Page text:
I promised in the article on headache remedies to discuss eleuthero, or Siberian ginseng, in its own article. The botanical name for Siberian ginseng is Elutherococcus senticosus, and the plant is not related to true ginseng (Panax family). Eleuthero tends to be cheaper than true ginsengs, but less popular for some reason. This article will discuss the benefits of Siberian ginseng/eleuthero and provide some reasons for adding it to your herbal collection.
Eleuthero is considered first and foremost an adaptogen. Russian scientists tested eluthero thoroughly at the Far Eastern Center of the Siberian division of the USSR Academy of Sciences, and substantiated many of the claims traditional medicine made of the herb. 
Eleuthero will condition the body and enhance all systems against various “stress” effects, whether they are mental or physical stress. It is said to restore vitality and general vigor, similar to true ginsengs.
Soviet scientists tested eleuthero extensively on animals and humans and found that its use increased stamina and resistance to physical stress. The chemical constituents that seem to be the most responsible for these effects are particular glycosides named eleutherosides, particularly Eleuthroside B and E. A 1993 study by I.N. Tadorov demonstrates that it is Eleutheroside B that is the most responsible for the anabolic and anti-stress effects. This site claims that this constituent is highest in the Russian plant and completely absent in the same plant when grown in China.
Remark: I have ordered eleuthero from here and used it some. The source is China, and I ordered it prior to finding the above claim that the Chinese-sourced eleuthero lacks most of the necessary eleutherosides. Upon looking further into the claim that Chinese eleuthero is essentially useless, I could not find any botanical studies that compared the active constituents of eleuthero based on the source. That’s not to say there is no difference, only that I could not find another source to back up this claim.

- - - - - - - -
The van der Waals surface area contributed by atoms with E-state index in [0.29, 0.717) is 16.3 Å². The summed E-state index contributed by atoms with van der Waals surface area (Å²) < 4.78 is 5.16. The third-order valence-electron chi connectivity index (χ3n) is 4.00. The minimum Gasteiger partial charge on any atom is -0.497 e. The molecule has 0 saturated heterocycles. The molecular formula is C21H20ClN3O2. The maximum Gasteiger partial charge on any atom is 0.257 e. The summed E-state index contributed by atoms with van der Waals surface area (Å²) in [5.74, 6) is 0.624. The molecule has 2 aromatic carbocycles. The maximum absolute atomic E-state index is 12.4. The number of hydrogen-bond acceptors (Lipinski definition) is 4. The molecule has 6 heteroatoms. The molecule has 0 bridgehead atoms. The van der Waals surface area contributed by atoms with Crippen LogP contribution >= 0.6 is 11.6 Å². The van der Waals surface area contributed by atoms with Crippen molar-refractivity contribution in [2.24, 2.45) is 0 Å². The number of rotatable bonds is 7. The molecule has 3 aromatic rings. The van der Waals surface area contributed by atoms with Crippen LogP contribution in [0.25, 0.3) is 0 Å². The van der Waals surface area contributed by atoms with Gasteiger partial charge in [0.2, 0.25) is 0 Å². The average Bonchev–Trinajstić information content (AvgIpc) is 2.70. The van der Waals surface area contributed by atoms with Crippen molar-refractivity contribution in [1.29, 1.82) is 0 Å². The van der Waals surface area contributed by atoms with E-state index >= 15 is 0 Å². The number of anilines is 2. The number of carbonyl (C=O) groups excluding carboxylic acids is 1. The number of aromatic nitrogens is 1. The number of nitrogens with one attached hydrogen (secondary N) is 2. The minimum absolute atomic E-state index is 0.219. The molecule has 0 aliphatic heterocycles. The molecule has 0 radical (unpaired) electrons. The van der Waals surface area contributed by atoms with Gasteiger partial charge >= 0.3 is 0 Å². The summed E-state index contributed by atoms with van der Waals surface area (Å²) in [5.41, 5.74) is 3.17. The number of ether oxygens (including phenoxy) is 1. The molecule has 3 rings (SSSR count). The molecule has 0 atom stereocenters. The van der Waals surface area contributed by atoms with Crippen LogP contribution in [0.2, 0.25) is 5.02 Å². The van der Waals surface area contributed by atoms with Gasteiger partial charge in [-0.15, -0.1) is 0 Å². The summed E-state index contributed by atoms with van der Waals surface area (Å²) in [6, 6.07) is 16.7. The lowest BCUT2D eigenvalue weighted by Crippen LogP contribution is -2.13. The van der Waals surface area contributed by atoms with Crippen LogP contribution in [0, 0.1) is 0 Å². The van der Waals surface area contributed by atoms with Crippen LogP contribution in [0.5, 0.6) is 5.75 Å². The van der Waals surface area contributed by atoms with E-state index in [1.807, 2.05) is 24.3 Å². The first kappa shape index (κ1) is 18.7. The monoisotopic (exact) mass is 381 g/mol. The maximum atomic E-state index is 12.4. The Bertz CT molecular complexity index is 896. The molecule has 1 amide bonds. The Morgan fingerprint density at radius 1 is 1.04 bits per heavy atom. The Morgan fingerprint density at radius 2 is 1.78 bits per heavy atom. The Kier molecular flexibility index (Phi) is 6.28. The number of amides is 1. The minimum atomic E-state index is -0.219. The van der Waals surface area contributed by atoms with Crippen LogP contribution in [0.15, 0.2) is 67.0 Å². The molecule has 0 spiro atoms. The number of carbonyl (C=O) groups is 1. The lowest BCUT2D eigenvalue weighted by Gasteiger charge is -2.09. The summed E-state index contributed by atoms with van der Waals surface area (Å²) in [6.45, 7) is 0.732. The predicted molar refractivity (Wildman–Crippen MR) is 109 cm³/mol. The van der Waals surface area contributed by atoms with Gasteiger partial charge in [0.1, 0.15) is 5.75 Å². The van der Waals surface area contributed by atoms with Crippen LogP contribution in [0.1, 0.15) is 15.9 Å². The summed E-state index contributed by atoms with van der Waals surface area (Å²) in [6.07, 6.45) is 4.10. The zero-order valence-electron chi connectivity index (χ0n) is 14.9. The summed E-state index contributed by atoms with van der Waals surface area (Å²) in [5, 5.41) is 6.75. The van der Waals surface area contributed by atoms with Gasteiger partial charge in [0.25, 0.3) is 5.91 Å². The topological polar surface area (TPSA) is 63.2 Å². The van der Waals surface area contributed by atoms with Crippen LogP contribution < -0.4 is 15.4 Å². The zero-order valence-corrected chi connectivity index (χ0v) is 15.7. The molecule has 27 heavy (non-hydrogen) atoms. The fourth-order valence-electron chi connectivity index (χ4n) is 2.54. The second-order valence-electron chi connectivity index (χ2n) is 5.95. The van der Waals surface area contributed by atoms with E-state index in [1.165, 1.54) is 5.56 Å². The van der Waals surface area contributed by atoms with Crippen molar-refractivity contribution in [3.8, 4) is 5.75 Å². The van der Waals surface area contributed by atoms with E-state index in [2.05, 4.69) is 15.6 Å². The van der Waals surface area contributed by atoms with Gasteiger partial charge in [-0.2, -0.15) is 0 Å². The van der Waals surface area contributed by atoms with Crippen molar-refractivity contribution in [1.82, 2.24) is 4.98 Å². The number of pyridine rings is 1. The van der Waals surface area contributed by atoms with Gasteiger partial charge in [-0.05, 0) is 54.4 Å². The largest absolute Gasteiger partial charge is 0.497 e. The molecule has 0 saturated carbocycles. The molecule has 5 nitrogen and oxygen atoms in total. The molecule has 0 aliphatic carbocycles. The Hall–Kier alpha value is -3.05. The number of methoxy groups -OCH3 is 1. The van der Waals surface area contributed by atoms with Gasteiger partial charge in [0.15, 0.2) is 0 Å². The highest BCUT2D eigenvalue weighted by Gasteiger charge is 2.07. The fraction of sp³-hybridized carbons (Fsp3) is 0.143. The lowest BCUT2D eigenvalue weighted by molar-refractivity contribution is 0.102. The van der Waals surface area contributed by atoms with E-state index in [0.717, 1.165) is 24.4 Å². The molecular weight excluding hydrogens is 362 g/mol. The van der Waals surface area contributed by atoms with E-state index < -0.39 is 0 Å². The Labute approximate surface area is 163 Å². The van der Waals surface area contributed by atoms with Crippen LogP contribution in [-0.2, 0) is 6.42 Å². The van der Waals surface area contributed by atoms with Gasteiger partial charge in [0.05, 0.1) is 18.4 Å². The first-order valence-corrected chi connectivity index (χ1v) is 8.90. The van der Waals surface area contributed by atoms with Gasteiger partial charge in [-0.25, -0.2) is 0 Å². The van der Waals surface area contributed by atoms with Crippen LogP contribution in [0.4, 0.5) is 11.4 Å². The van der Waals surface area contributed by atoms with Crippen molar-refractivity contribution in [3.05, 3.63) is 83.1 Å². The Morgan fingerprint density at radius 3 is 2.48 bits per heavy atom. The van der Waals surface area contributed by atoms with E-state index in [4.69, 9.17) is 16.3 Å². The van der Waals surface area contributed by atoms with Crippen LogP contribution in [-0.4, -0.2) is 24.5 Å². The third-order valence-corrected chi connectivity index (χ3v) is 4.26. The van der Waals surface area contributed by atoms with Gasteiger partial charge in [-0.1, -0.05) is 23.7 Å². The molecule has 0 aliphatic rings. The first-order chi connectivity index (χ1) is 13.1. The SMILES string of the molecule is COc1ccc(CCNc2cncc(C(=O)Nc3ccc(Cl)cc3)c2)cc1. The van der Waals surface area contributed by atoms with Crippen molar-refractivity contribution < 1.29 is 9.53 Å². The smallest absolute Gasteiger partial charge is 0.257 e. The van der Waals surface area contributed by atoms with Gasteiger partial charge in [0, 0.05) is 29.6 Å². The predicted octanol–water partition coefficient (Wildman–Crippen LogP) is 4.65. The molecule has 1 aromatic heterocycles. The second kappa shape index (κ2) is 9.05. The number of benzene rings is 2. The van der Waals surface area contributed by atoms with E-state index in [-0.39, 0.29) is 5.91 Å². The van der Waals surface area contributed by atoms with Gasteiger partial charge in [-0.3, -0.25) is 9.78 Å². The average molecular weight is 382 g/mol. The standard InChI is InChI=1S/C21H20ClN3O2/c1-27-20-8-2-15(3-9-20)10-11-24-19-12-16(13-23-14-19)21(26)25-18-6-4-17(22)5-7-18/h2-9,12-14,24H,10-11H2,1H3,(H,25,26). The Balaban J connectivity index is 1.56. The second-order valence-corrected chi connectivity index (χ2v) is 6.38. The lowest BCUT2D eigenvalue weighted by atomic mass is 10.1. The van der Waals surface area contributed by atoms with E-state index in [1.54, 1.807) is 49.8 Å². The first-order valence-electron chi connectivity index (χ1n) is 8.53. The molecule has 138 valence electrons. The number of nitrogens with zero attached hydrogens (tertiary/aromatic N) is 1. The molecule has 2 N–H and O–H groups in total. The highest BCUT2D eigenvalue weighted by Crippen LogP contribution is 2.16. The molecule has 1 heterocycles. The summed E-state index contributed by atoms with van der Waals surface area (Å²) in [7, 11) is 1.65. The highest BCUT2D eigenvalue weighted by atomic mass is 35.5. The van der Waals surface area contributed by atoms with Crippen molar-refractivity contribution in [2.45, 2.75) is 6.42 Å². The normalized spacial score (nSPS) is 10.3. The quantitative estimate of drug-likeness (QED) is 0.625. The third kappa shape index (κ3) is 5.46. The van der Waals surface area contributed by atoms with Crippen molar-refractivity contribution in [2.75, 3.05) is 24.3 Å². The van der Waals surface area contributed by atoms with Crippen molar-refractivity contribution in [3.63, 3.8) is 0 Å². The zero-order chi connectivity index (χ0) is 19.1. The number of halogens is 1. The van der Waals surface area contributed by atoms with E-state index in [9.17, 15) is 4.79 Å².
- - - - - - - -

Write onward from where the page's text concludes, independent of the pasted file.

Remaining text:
Eleuthero has been popular enough among endurance athletes to even rate articles in mainstream publications, and its study in Olympic athletes began with the Soviets and continues even today. Here are a few links to explore this deeper.
Personal Remark: I have bought and used eleuthero root as a brewed decoction, which yields a lower dose than an extract or tincture. Because I drink many different adaptogenic herbs and teas, I cannot personally say that this herb has increased my stamina or athletic performance in an obviously causal way. I have felt much better now than I did even a year ago, and my weightlifting performance has increased, but I’ve made quite a few changes in my diet, supplements, and activity within the year. However, I cannot clearly attribute any of these things to eleuthero alone. There are no known side effects (short or long term) from the use of eleuthero and its extracts, so I would recommend anyone try it out.
Anti-anxiety and other Nervous Disorders